NAIROBI, Kenya (CIMMYT) – As the global community marks World Soil Day, African smallholder farmers are contending with low yields due to low-fertility soils prevalent in most parts of sub-Saharan Africa. This situation has affected the food security of over 300 million people in the region who depend on maize as their staple food.
For the majority of these smallholder farmers, access to inputs like fertilizers to boost soil productivity has been restricted due to their high cost. The reality is that in Africa fertilizers cost up to six times more than in any other continent.
As a result, nearly three quarters (about 70 percent) of eastern and southern Africa’s maize is grown without fertilizers. As the International Maize and Wheat Improvement Center (CIMMYT) and partners work to give farmers a partial solution to this enor
mous challenge, efforts must be intensified to protect and maintain soil resources for sustainable development in Africa and the globe.
The Improved Maize for African Soils (IMAS) Project addresses the problem of low nitrogen in soils. Smallholder farmers can expect to harvest up to 25 percent more from new maize varieties developed by the IMAS project.
These varieties are nitrogen use efficient (NUE), which means they utilize more efficiently the small amount of fertilizer that farmers can afford to apply (typically less than 20 kilograms per hectare) compared to varieties currently on the market. The IMAS project is a public-private partnership involving CIMMYT, the Kenya Agricultural and Livestock Research Organization, South Africa’s Agricultural Research Council and DuPont Pioneer.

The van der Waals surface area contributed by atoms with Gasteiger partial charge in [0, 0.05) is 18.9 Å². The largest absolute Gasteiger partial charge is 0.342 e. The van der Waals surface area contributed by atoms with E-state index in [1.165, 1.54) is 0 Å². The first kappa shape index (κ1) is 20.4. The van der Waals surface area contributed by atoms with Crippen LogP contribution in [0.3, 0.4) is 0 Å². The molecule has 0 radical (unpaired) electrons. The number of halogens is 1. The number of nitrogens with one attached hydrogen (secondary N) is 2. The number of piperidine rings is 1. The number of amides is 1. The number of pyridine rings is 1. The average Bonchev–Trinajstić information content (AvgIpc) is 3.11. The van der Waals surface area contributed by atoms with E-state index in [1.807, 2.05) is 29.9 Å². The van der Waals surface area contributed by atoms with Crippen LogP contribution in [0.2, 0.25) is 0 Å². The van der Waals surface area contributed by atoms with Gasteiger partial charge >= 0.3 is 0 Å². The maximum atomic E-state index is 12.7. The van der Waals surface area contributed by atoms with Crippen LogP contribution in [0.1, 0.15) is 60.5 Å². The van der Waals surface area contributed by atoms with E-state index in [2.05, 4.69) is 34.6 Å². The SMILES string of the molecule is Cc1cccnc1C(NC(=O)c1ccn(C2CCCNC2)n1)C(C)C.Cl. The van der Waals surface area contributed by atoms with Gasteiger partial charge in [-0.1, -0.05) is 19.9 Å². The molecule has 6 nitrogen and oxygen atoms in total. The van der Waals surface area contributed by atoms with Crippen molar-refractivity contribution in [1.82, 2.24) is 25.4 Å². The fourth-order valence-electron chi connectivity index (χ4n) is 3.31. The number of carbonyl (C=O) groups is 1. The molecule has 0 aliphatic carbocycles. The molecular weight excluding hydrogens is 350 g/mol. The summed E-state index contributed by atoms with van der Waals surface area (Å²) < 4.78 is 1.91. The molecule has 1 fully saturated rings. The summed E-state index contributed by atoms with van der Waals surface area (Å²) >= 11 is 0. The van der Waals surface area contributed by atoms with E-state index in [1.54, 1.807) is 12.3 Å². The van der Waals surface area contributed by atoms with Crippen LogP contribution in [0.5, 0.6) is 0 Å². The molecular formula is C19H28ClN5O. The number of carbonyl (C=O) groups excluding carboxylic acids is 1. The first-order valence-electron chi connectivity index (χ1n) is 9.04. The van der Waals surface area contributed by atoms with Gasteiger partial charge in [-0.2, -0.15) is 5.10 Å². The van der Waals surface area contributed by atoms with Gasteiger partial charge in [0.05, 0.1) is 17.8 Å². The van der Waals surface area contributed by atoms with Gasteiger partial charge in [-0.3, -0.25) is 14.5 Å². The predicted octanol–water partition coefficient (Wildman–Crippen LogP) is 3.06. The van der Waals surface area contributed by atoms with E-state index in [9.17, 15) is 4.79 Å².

In two years – between 2014 and 2015 – 21 NUE hybrids were successfully released in Tanzania, Malawi, Mozambique, South Africa, Uganda and Zimbabwe. In addition, IMAS helped to increase seed production and distribution of three existing NUE varieties. According to Michael Olsen, IMAS Project Leader, these varieties are expected to reach approximately 84,000 farmers.
“Giving smallholder farmers practical solutions within their environmental conditions is a sustainable means to not only preserve soil resources but address key challenges in maize farming, which is a major livelihood for millions in Africa,” Olsen said.
Many of the released NUE hybrids carry additional traits that are important in the region, such as tolerance to drought and maize lethal necrosis, a devastating viral disease that is new in the region. Donasiana Limo, a farmer from Olkalili village in northern Tanzania, attests to the good performance of HB513, a drought-tolerant and NUE variety he planted during the main cropping season between January and March 2015.
“I did not do much to prepare my land because the rains came very late and ended early. With no fertilizer and failed rains, I did not expect to harvest the seven bags of 50 kilograms from eight kilograms of HB513 seed,” Donasiana said.
“If I had time to prepare my land and added fertilizer, the harvest would have been so much more.”
Many more farmers from this remote village have benefited immensely from HB513, including Valeria Pantaleo.
Sustainable solutions for African farmers need to be addressed during World Soil Day deliberations. Efforts to facilitate smallholders’ access to inputs like fertilizers are critical. In addition, to help arrest further soil deterioration emphasis must be placed on adopting correct agronomic practices and appropriate crop varieties available on the market that are well suited to different soil management systems.
Policymakers must formulate strategies for adopting universal practices that maintain soil resources and are adapted to farming environments across Africa. Kenya has already set the pace for maize breeding in Africa by including performance in low-nitrogen soils as a special prerequisite for maize variety release, a step that will help enhance healthy soils in Africa if adopted by other regulatory agencies.